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Triclosan Inhibits Uropathogenic Escherichia coli-Stimulated Tumor Necrosis Factor-α Secretion in T24 Bladder Cells in Vitro
Örebro University, School of Science and Technology.ORCID iD: 0000-0001-7957-0310
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2007 (English)In: Journal of endourology, ISSN 0892-7790, E-ISSN 1557-900X, Vol. 21, no 10, 1217-1222 p.Article in journal (Refereed) Published
Abstract [en]

BACKGROUND AND PURPOSE: Triclosan is an antimicrobial agent commonly used in consumer and medical products that inhibits bacterial fatty acid synthesis. In addition to its bactericidal effects, sublethal concentrations of triclosan reduce local inflammation, inhibit the growth of bacterial uropathogens, induce membrane stress, and inhibit P-fimbrial expression in uropathogenic Escherichia coli (UPEC). We tested whether sublethal concentrations of triclosan could reduce the adherence of UPEC to bladder and kidney cells and reduce the amount of the pro-inflammatory cytokine tumor necrosis factor-alpha (TNF-alpha) produced by these cells during bacterial challenge in vitro. MATERIALS AND METHODS: Assays of bacterial growth, adhesion, and intracellularization were performed using UPEC GR12 incubated for 4 hours on monolayers of human T24 bladder cells or A498 kidney cells with various sublethal concentrations of triclosan. The expression profile of TNF-alpha from bladder cells was evaluated using ELISA. RESULTS: No significant decreases were observed in the adherence or invasion percentages of UPEC GR12 with either cell line when treated with sublethal amounts of triclosan. However, treatment with triclosan 0.5 microg/mL led to a significant decrease in the total number of UPEC GR12 recovered from T24 monolayers (P < 0.05). Importantly, a reduction in the expression of TNF-alpha by T24 cells was shown when UPEC GR12 was treated with triclosan (P < 0.05). CONCLUSIONS: Sublethal concentrations of triclosan did not inhibit the adhesion or intracellularization of UPEC into kidney or bladder cell lines but did significantly reduce the amount of TNF-alpha secreted by bladder cells. Therefore, the use of triclosan on ureteral stents may prove clinically beneficial, not only by inhibiting bacterial survival and growth within the urinary tract, but by reducing local inflammation as well.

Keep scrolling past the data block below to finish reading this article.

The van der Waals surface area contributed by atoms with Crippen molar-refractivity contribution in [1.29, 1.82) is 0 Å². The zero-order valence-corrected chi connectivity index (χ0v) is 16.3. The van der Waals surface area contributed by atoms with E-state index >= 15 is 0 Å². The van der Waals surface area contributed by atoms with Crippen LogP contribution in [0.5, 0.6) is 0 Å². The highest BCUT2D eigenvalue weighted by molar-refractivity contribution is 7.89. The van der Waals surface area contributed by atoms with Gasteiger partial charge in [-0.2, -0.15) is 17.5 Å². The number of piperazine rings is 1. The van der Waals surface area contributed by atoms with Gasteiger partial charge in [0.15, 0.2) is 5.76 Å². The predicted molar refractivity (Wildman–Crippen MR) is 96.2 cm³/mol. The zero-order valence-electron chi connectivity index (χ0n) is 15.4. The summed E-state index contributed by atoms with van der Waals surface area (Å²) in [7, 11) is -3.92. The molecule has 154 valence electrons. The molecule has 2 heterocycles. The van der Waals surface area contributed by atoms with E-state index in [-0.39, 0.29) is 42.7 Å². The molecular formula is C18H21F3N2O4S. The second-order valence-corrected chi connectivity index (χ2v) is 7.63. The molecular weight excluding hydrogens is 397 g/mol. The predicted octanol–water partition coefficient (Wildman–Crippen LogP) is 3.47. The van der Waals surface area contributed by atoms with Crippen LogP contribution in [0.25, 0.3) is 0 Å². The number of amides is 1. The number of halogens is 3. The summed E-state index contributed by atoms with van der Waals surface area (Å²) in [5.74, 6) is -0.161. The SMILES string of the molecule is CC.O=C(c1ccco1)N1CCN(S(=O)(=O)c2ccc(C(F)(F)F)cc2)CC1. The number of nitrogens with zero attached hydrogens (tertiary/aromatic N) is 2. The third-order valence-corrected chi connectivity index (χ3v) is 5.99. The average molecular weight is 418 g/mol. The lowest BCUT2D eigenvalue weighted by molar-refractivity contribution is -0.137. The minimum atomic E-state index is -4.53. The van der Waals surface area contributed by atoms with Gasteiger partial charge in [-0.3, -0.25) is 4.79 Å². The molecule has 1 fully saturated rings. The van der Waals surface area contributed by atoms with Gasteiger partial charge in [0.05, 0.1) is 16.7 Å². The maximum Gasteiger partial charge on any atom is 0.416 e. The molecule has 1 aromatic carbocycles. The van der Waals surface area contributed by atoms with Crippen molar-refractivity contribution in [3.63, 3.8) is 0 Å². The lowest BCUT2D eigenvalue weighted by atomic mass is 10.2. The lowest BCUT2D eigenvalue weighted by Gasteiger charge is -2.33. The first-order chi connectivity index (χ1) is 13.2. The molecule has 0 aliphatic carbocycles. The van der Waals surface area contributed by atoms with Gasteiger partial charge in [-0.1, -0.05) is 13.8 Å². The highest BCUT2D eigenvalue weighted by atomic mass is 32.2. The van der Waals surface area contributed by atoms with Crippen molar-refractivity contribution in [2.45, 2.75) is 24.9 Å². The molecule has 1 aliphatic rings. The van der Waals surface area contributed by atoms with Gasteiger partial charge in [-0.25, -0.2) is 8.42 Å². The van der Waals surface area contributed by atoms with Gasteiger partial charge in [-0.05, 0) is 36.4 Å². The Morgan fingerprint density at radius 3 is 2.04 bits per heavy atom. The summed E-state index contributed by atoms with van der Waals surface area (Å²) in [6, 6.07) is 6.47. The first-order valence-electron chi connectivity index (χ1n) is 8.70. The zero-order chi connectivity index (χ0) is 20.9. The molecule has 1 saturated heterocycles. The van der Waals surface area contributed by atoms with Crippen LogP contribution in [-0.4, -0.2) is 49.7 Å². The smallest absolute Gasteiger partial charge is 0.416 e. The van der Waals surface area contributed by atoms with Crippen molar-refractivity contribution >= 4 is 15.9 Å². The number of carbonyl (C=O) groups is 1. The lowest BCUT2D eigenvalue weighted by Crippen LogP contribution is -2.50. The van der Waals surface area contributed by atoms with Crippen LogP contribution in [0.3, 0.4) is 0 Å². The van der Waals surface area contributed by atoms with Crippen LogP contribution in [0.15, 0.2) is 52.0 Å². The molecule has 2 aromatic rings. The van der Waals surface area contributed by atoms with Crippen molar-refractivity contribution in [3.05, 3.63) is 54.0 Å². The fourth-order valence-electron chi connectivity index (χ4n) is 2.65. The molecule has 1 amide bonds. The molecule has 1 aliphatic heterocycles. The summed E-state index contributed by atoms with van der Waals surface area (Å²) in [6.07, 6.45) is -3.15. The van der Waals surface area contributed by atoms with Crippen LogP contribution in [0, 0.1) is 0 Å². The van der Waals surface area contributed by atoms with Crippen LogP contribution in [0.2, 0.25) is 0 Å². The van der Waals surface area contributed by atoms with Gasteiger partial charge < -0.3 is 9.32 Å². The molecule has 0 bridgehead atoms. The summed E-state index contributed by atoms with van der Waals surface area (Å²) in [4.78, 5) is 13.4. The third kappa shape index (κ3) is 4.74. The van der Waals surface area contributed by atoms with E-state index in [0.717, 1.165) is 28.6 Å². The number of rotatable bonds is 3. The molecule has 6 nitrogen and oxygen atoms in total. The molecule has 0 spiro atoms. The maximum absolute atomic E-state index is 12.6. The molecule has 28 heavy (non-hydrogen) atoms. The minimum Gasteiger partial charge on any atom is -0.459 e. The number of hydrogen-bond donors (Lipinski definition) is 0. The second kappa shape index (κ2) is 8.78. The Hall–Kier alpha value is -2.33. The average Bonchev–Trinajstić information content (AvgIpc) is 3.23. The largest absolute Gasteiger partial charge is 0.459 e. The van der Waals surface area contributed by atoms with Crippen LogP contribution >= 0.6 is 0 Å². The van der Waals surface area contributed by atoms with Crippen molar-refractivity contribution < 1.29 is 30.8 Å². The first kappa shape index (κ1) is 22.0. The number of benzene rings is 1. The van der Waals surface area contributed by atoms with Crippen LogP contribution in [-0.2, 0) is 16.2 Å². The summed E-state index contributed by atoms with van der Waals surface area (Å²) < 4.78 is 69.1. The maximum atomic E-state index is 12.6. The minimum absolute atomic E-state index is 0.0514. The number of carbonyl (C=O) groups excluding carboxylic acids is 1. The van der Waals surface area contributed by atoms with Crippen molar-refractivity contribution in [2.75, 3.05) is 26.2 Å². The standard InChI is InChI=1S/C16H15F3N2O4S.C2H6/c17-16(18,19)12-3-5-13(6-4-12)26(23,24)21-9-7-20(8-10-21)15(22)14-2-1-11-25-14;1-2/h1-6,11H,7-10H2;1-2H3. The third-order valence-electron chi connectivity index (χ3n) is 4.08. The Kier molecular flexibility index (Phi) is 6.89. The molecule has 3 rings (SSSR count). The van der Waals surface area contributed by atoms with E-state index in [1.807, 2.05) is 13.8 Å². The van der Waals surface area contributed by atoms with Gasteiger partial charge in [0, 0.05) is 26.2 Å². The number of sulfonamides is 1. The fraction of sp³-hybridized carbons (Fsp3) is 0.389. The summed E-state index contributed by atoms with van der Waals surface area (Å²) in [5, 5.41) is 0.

Place, publisher, year, edition, pages
New York: Mary Ann Liebert , 2007. Vol. 21, no 10, 1217-1222 p.
National Category
Medical and Health Sciences Cell and Molecular Biology
Research subject
Medicine
Identifiers
URN: urn:nbn:se:oru:diva-8852DOI: 10.1089/end.2007.9903PubMedID: 17949329OAI: oai:DiVA.org:oru-8852DiVA: diva2:281973
Available from: 2009-12-18 Created: 2009-12-18 Last updated: 2015-03-05Bibliographically approved

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